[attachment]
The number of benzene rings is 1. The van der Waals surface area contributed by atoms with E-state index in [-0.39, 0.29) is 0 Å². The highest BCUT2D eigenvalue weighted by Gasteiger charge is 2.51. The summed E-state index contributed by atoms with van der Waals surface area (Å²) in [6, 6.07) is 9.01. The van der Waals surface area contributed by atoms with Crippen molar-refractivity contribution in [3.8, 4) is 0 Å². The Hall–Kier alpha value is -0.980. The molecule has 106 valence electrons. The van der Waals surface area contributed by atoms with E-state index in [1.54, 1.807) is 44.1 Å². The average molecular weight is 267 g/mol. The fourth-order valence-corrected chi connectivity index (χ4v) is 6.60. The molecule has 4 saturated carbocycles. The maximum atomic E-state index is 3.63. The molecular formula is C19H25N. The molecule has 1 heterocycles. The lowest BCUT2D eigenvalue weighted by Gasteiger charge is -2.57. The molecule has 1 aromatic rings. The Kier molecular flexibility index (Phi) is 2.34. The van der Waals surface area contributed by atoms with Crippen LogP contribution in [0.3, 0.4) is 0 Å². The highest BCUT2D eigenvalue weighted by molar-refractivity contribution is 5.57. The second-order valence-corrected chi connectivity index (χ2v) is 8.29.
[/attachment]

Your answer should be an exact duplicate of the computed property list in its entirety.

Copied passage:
The number of benzene rings is 1. The van der Waals surface area contributed by atoms with E-state index in [-0.39, 0.29) is 0 Å². The highest BCUT2D eigenvalue weighted by Gasteiger charge is 2.51. The summed E-state index contributed by atoms with van der Waals surface area (Å²) in [6, 6.07) is 9.01. The van der Waals surface area contributed by atoms with Crippen molar-refractivity contribution in [3.8, 4) is 0 Å². The Hall–Kier alpha value is -0.980. The molecule has 106 valence electrons. The van der Waals surface area contributed by atoms with E-state index in [1.54, 1.807) is 44.1 Å². The average molecular weight is 267 g/mol. The fourth-order valence-corrected chi connectivity index (χ4v) is 6.60. The molecule has 4 saturated carbocycles. The maximum atomic E-state index is 3.63. The molecular formula is C19H25N. The molecule has 1 heterocycles. The lowest BCUT2D eigenvalue weighted by Gasteiger charge is -2.57. The molecule has 1 aromatic rings. The Kier molecular flexibility index (Phi) is 2.34. The van der Waals surface area contributed by atoms with Crippen LogP contribution in [0.3, 0.4) is 0 Å². The highest BCUT2D eigenvalue weighted by molar-refractivity contribution is 5.57. The second-order valence-corrected chi connectivity index (χ2v) is 8.29.